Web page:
The collapse in the Turkish lira is accelerating this morning, with the USDTRY rising above 5.80 for the first time since last October and CDS pushing to September highs, as the Turkish economy continues to slide ever deeper into recession, with the country on Monday reporting that a whopping 366,000 people became unemployed in the last month, sending the country's jobless rate to the highest level in a decade.
With Ankara trapped, unwilling to let the lira devalue on fears of capital outflows even as inflation surges while the economy is urgently in need of a weaker currency, unemployment rose far more than forecast, rising to 14.7% in January - the highest since 2009...
... from 13.5% a month earlier, according to Turkstat data; the number of people without jobs has reached 4.7 million people, with youth unemployment jumping to 26.7%, the highest on record.
As Bloomberg summarizes "the severity of the job losses despite a last-ditch spending blitz by the government underscores the economic challenges facing Turkey after it entered its first recession in a decade following a currency rout last year that touched off inflation."
The most recent dismal economic data comes at a time when Erdogan's undisputed control over Turkey appears to be slipping following the recent local elections, where many of the municipalities won by the opposition from the ruling party were those where unemployment is running in double digits, official data show. As such, the political headache for the "executive president" is only set to grow as the country finds itself deeper and deeper in what is rapidly developing as a full-blown economic depression.
Meanwhile, investors were also concerned by ongoing speculation that the ruling AKP will challenge the Istanbul election outcome which saw Turkey's most important city flip control to the opposition, after Erdogan’s candidate lost the mayoral race in Turkey’s largest city to Ekrem Imamoglu, a blow for Islamists who had controlled Istanbul since 1994. “We are going to ask for fresh elections in Istanbul by using our right to make an extraordinary objection,” said Ali Ihsan Yavuz, a deputy head of the AKP.
Erdogan’s refusal to concede defeat in Turkey’s commercial hub has been condemned by political opponents as an attack on Turkey’s democratic foundations. Among the vocal critics of the AKP’s reaction to losses at the ballot box was Mustafa Sonmez, an economist known for opposing the government’s policies.
Sonmez was detained on Sunday and later released after being questioned largely over his tweets over his tweets following the vote, according to his lawyer, Husniye Aydin. In his latest posts on Twitter, Sonmez criticized authorities for not recognizing the opposition’s candidate as the winner of Istanbul’s mayoral race.
Making matters worse for Lira bulls, there is little hope for any near-term turnaround: “The rise in unemployment will continue - albeit at a slowing pace,” said Muammer Komurcuoglu, an Istanbul-based economist at IS Investment. “A sharp monthly deterioration in job creation continues to take place across all the sub-sectors. We are seeing very clearly the impact of the economic slowdown on unemployment.”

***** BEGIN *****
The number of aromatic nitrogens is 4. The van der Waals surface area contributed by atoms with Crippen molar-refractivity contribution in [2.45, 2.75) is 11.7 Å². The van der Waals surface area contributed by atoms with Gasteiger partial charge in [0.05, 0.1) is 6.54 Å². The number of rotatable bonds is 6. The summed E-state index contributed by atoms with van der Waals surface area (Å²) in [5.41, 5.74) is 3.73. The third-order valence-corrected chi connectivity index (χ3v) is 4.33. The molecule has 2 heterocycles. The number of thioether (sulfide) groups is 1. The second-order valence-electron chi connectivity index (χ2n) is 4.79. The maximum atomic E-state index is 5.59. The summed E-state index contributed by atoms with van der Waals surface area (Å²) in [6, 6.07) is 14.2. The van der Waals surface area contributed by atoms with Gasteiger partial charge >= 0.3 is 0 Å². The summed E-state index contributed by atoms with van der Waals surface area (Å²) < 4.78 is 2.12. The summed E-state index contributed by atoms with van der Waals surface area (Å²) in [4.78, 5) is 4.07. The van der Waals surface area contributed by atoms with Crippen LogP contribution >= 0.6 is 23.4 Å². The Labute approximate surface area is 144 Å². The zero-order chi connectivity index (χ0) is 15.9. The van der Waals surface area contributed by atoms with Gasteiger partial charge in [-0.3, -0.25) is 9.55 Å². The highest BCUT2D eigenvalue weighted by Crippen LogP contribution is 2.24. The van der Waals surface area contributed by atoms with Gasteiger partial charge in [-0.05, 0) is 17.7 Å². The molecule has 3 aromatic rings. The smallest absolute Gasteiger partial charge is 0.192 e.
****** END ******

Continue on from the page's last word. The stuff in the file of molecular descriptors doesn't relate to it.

But beside the collapsing Turkish economy, which was to be largely expected following last summer's financial crisis, what has mostly spooked investors is that even as Turkey rolled out a recapitalization plan for state banks, the program unveiled by Treasury & Finance Minister Berat Albayrak last week has underwhelmed investors.
In fact, as Axios reports, Turkish Finance Minister Berat Albayrak - Erdogan's son-in-law who replaced 2 highly respected ministers, despite having virtually no qualifications - held a closed-door meeting with hundreds of investors during the IMF-World Bank meetings in Washington last week, "and some who attended called it the worst they've ever had with a high-ranking government official."
"It was an absolute shit show," one emerging market fund manager who attended the meeting told Axios. "I've literally never seen someone from an administration that unprepared," another investor said.
And, as Axios correctly notes, the disastrous meetings "could not have come at a worse time for Turkey. Investors are growing more anxious as the country heads toward recession and President Recep Tayyip Erdogan is seeing his popularity erode."
Incidentally, what this means is that starting tomorrow, Axios will most likely be banned in Turkey.
Meanwhile, as Turkey faces growing headwinds both domestically, as the economy slides deeper into recession, and internationally where critical foreign capital is increasingly diverting to other emerging markets, locals are accelerating their shifting toward conducting business in hard currencies such as dollars and euros, and away from the Turkish lira.
As Michael Cornelius, an EM portfolio manager at T. Rowe Price, told Axios his biggest takeaway from the week's events was that he became more pessimistic about chances for a turnaround in Turkey.
"Not only are the fundamentals not improving, Erdogan is doing worse, investor sentiment is very, very bearish and they still have significant refinancing needs... This could be a systemic issue for emerging markets."
The silver lining: as investors once again shun Turkey, its currency still remains solidly higher than the lows it plumbed last August. The not so silver lining: this will likely not be the case for long, with the lira sliding to 6 months lows as Turkish CDS continue to blow out ever wider...